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Pancreatic Cancer High Risk Surveillance

Surveillance program for people identified as at-risk for pancreatic cancer to allow for early detecton and intervention.

SCMSC’s Pancreatic Cancer High-Risk Surveillance Program

If you or a loved one has been identified as someone at-risk for pancreatic cancer, a surveillance program that allows early intervention is critical.
After all, pancreatic cancer is one of the most devastating diagnoses you can receive.

The goal of a pancreatic cancer surveillance program is to provide patients with early detection of pancreatic cancer and/or high-risk precursor neoplasms. If you are 40 to 50 years old, at high-risk, you need to be in a surveillance program!

Call the Southern California Multi-Specialty Center at 818-900-6480 for information.

If you want more information about the SCMSC’s pancreatic surveillance program, keep reading. We discuss the risk factors for pancreatic cancer, the role of genetic testing, and information about the surveillance program.

NOTE: Neoplasms (“pancreatic cancer kindreds”) such as Intraductal Papillary Mucinous Neoplasms (IPMNs) with high-grade dysplasia and some enlarged pancreatic Intra-epithelial neoplasias (PanIN’s). Per current guidelines, screening of the average risk individual for pancreatic cancer is not recommended, which is why our program focuses on high-risk patients.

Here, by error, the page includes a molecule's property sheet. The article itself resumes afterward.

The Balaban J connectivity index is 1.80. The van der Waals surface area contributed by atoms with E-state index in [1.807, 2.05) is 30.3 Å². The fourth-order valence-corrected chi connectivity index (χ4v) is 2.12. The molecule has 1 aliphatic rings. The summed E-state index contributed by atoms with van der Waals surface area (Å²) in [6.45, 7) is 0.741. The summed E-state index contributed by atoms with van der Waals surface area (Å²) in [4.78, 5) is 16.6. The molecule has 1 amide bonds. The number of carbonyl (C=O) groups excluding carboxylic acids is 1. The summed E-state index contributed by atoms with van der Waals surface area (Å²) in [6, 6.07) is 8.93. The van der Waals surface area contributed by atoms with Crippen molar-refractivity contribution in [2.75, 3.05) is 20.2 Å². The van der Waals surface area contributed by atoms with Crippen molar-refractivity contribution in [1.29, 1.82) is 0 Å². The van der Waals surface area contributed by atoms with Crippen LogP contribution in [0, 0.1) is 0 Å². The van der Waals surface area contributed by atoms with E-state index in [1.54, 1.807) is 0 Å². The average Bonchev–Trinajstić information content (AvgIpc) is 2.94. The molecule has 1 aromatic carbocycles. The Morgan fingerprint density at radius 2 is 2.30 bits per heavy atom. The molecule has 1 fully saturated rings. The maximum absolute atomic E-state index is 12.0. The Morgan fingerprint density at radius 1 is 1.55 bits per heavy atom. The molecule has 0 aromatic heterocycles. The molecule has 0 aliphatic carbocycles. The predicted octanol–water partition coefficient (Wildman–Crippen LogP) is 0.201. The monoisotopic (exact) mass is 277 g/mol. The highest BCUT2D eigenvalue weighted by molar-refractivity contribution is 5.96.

Screening can reduce cancer death, even from pancreatic cancers.
Many people are at high-risk for pancreatic cancer, often it can be familial pancreatic cancer.

What high-risk groups should be considered for pancreas cancer screening?

Following these guidelines, we recommend screening patients for pancreatic cancer who are determined to be at high risk. The following risk factors will put you in the high-risk pancreatic cancer surveillance category:

  • First-degree relatives of patients with pancreatic cancer
  • At least 2 affected genetically related relatives
  • Patients with genetic syndromes associated with an increased risk of pancreatic cancer

These people are all at increased risk of pancreatic cancer.

Pancreatic Cancer Screening Q&A

Early detection is of critical importance for pancreas cancers

People with chronic pancreatitis should get annual pancreas screening as there is an increased risk for pancreatic cancer. Screening can reduce cancer death, even from pancreatic cancers.

What is the role of genetic testing?

Including all patients with the following family history/hereditary conditions:

  • Peutz-Jeghers syndrome
  • Hereditary pancreatitis
  • CDKN2A gene mutation
  • One or more first-degree relatives with pancreatic cancer with Lynch syndrome
  • A pancreatic cancer susceptibility gene, including mutations in BRCA1, BRCA2, PAL B2, and ATM genes

What modalities should be utilized for pancreas cancer screening?

As part of our screening program, you will undergo regular follow-ups with Dr. Bobby Eghbalieh and his team of specialized nurse practitioners. The program includes:

  • Baseline genetic evaluation and workup with our amazing team under the direction of Dr. Ora Gordon, at the Providence Center for Clinical Genetics and Genomics and the Department of Integrative Medicine at the Roy and Patricia Disney Family Cancer Center in Burbank, CA.